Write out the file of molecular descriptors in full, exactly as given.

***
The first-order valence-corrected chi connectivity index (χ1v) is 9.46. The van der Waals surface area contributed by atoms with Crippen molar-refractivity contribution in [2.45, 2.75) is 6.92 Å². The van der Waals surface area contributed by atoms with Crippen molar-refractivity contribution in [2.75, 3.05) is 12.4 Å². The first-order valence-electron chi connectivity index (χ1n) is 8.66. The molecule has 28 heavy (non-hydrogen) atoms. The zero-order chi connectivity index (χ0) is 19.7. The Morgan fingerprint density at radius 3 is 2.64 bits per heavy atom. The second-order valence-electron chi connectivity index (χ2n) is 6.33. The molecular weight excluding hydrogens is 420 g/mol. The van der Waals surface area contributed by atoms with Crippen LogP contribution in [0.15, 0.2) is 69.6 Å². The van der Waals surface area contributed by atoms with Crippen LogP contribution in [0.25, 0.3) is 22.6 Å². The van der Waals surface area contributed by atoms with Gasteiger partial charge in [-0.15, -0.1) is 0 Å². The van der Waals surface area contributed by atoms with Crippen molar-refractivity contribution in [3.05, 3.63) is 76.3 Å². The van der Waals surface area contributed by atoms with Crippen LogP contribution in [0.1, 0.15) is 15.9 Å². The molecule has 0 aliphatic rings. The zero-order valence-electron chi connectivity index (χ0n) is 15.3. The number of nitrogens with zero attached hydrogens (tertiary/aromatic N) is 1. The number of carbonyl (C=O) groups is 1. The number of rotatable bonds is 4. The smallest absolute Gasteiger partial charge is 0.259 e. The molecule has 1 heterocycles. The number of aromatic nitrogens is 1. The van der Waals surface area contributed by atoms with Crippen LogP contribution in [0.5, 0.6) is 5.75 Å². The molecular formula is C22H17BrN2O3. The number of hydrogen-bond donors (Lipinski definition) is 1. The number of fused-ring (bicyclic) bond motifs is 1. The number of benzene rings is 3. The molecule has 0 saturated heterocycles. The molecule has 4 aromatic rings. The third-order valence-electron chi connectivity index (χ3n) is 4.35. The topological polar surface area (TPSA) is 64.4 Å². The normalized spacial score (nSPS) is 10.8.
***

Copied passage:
The first-order valence-corrected chi connectivity index (χ1v) is 9.46. The van der Waals surface area contributed by atoms with Crippen molar-refractivity contribution in [2.45, 2.75) is 6.92 Å². The van der Waals surface area contributed by atoms with Crippen molar-refractivity contribution in [2.75, 3.05) is 12.4 Å². The first-order valence-electron chi connectivity index (χ1n) is 8.66. The molecule has 28 heavy (non-hydrogen) atoms. The zero-order chi connectivity index (χ0) is 19.7. The Morgan fingerprint density at radius 3 is 2.64 bits per heavy atom. The second-order valence-electron chi connectivity index (χ2n) is 6.33. The molecular weight excluding hydrogens is 420 g/mol. The van der Waals surface area contributed by atoms with Crippen LogP contribution in [0.15, 0.2) is 69.6 Å². The van der Waals surface area contributed by atoms with Crippen LogP contribution in [0.25, 0.3) is 22.6 Å². The van der Waals surface area contributed by atoms with Gasteiger partial charge in [-0.15, -0.1) is 0 Å². The van der Waals surface area contributed by atoms with Crippen molar-refractivity contribution in [3.05, 3.63) is 76.3 Å². The van der Waals surface area contributed by atoms with Crippen LogP contribution in [0.1, 0.15) is 15.9 Å². The molecule has 0 aliphatic rings. The zero-order valence-electron chi connectivity index (χ0n) is 15.3. The number of nitrogens with zero attached hydrogens (tertiary/aromatic N) is 1. The number of carbonyl (C=O) groups is 1. The number of rotatable bonds is 4. The smallest absolute Gasteiger partial charge is 0.259 e. The molecule has 1 heterocycles. The number of aromatic nitrogens is 1. The van der Waals surface area contributed by atoms with Crippen LogP contribution in [0.5, 0.6) is 5.75 Å². The molecular formula is C22H17BrN2O3. The number of hydrogen-bond donors (Lipinski definition) is 1. The number of fused-ring (bicyclic) bond motifs is 1. The number of benzene rings is 3. The molecule has 0 saturated heterocycles. The molecule has 4 aromatic rings. The third-order valence-electron chi connectivity index (χ3n) is 4.35. The topological polar surface area (TPSA) is 64.4 Å². The normalized spacial score (nSPS) is 10.8.